Ride a White Stallion:
Cowboy Junkies' Caution Horses at Work

By Karen Woods

Cash Box Magazine
March 31, 1990

OUT OF ALL LAST YEAR’S musical success stories, there was probably only one album in the higher echelon of salesdom that appealed across the board, to critics and fans alike, to people from all walks of life. That record is The Trinity Session, from Toronto’s Cowboy Junkies. It’s a quiet, brooding collection of songs that defies technology as much as it defies categorization.

The Trinity Session is literally just that; Cowboy Junkies recorded the album in one day at Trinity Church in Toronto, playing live to a digital two-track and using what’s called the CalRec Soundfield Ambisonic microphone. The result is a record filled with as much space as music; something that breathes, where most studio albums do not. The Trinity Session was originally released independently, then picked up and re-released by RCA in late 1988.

This year’s The Caution Horses both picks up where The Trinity Session left off, and expands on it as well. The airiness is still there, although the arrangements have been fleshed from the first record’s sparse guitar/drums/bass/vocals with the addition of instruments such as harmonica, violin, mandolin, peddle and lap steel and accordion. Lyrically, Cowboy Junkies have also grown; where Trinity Session’s originals and covers depict innocence and the loss thereof, Caution Horses is more a series of stories on the state of life and love, the highs and the lows, the extremes and the middle ground in between.

Guitarist and songwriter Michael Timmins says this sense of lyrical cohesion is deliberate, “especially on this record. Every song should be a separate little story and the record should hold together from song to song. The idea behind this record is that every song is about a relationship, whether it’s between two people, or between a person and themselves, or a person and the surroundings. So you have ten little vignettes, and they all sort of relate from a relationship point of view, how each person in the song is dealing with the relationship they find themselves in.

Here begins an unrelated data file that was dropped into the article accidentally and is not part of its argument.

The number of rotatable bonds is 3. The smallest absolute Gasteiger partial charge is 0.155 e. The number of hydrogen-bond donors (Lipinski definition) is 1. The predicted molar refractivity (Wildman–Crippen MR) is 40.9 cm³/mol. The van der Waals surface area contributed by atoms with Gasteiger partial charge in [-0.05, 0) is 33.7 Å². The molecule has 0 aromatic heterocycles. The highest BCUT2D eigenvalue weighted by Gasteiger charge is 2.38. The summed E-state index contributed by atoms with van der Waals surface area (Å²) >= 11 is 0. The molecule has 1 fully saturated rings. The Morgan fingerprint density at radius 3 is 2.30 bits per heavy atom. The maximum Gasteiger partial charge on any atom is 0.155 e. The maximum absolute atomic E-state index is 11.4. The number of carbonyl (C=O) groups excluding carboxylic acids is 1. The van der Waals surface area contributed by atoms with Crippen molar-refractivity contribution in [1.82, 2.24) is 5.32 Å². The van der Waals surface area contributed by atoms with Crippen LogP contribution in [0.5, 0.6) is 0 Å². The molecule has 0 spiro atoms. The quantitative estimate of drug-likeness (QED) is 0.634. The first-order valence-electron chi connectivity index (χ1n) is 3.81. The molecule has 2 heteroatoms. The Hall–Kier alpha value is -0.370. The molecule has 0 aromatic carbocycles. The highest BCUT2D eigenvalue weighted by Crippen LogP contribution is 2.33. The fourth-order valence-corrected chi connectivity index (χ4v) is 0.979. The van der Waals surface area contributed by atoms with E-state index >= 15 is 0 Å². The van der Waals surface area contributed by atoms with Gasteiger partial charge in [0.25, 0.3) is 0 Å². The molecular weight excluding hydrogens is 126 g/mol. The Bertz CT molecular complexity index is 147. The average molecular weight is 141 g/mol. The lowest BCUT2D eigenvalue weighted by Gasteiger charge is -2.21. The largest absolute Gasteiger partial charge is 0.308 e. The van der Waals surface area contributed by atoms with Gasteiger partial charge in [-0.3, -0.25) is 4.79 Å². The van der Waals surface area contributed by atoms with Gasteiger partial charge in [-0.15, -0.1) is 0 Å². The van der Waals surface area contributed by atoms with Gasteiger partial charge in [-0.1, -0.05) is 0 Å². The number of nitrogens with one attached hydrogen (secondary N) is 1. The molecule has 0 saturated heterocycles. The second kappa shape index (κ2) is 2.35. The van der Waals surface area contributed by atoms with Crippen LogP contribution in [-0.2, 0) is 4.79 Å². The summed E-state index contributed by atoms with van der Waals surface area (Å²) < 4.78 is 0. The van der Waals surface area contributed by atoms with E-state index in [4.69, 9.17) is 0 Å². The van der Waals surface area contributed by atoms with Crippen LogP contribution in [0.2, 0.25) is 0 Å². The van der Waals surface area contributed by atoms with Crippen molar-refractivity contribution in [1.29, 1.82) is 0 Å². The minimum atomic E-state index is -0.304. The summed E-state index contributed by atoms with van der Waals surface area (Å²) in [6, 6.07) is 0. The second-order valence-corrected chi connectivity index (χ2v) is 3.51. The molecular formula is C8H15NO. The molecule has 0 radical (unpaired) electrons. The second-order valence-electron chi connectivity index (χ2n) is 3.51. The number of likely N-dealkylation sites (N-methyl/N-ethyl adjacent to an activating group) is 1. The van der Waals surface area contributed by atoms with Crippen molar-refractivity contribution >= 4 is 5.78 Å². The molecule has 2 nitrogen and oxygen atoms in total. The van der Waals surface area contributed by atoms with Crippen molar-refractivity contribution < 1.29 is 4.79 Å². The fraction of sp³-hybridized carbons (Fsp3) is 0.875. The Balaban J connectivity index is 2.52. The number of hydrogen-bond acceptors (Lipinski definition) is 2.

“On this album, out of the eight songs that are originals [they cover Neil Young’s Powderfinger and Mary Margaret O’Hara’s You Will Be Loved Again], I wrote music and words on all of them except for ‘Witches,’ which was co-written by [vocalist/sister] Margo [Timmins] and I,” he adds. “She wrote the lyrics and I wrote the music. [But] there has to be some element in every song that is personal. It doesn’t have to be the situation, or the facts of the narrative, but there’s usually an emotional element in it that’s really the reason for writing the song, something that I can identify with or want to analyze. That’s the personal side of it. Then I make up the narrative and the characters. That’s the fun side of it, the fictional side, being able to create characters and situations which reflect the emotion that you’re trying to express. It’s very satisfying, when you finish it and realize you’ve actually captured something that is so abstract, captured it and written a story to explain it.”

The other two members of Cowboy Junkies are bassist Alan Anton and drummer Peter Timmins, another sibling. The new album has three additional musicians as well: Jeff Bird, Jaro Czerwinec, and Kim Deschamps, who joined the band on its 1989 word tour.